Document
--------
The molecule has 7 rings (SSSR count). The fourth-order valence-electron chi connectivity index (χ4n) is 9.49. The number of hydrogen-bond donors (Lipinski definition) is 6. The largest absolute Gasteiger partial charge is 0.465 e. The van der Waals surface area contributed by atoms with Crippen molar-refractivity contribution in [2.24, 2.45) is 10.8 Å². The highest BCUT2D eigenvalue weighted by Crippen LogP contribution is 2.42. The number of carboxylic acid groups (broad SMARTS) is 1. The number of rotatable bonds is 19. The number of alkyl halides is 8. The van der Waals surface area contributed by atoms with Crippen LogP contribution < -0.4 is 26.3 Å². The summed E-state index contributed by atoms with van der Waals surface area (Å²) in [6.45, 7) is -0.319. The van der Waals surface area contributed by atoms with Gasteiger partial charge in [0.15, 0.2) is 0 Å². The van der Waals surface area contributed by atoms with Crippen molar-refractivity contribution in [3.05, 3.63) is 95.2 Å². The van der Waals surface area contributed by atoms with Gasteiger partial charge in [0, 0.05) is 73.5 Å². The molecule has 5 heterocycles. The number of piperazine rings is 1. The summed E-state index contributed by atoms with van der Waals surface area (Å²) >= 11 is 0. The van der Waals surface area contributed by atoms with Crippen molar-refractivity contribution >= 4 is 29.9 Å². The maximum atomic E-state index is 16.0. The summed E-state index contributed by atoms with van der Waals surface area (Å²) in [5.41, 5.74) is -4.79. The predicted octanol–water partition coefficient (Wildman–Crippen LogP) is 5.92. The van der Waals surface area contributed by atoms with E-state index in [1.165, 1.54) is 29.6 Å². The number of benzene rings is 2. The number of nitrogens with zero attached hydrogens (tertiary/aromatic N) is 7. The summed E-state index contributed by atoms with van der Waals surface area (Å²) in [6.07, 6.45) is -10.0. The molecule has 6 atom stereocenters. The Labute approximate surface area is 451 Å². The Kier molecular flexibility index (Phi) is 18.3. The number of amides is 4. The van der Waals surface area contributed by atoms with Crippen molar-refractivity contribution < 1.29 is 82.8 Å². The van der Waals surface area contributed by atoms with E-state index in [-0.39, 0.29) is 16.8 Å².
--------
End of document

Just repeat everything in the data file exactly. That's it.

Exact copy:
The molecule has 7 rings (SSSR count). The fourth-order valence-electron chi connectivity index (χ4n) is 9.49. The number of hydrogen-bond donors (Lipinski definition) is 6. The largest absolute Gasteiger partial charge is 0.465 e. The van der Waals surface area contributed by atoms with Crippen molar-refractivity contribution in [2.24, 2.45) is 10.8 Å². The highest BCUT2D eigenvalue weighted by Crippen LogP contribution is 2.42. The number of carboxylic acid groups (broad SMARTS) is 1. The number of rotatable bonds is 19. The number of alkyl halides is 8. The van der Waals surface area contributed by atoms with Crippen LogP contribution < -0.4 is 26.3 Å². The summed E-state index contributed by atoms with van der Waals surface area (Å²) in [6.45, 7) is -0.319. The van der Waals surface area contributed by atoms with Gasteiger partial charge in [0.15, 0.2) is 0 Å². The van der Waals surface area contributed by atoms with Crippen molar-refractivity contribution in [3.05, 3.63) is 95.2 Å². The van der Waals surface area contributed by atoms with Gasteiger partial charge in [0, 0.05) is 73.5 Å². The molecule has 5 heterocycles. The number of piperazine rings is 1. The summed E-state index contributed by atoms with van der Waals surface area (Å²) >= 11 is 0. The van der Waals surface area contributed by atoms with Crippen molar-refractivity contribution >= 4 is 29.9 Å². The maximum atomic E-state index is 16.0. The summed E-state index contributed by atoms with van der Waals surface area (Å²) in [5.41, 5.74) is -4.79. The predicted octanol–water partition coefficient (Wildman–Crippen LogP) is 5.92. The van der Waals surface area contributed by atoms with E-state index in [1.165, 1.54) is 29.6 Å². The number of benzene rings is 2. The number of nitrogens with zero attached hydrogens (tertiary/aromatic N) is 7. The summed E-state index contributed by atoms with van der Waals surface area (Å²) in [6.07, 6.45) is -10.0. The molecule has 6 atom stereocenters. The Labute approximate surface area is 451 Å². The Kier molecular flexibility index (Phi) is 18.3. The number of amides is 4. The van der Waals surface area contributed by atoms with Crippen molar-refractivity contribution < 1.29 is 82.8 Å². The van der Waals surface area contributed by atoms with E-state index in [-0.39, 0.29) is 16.8 Å².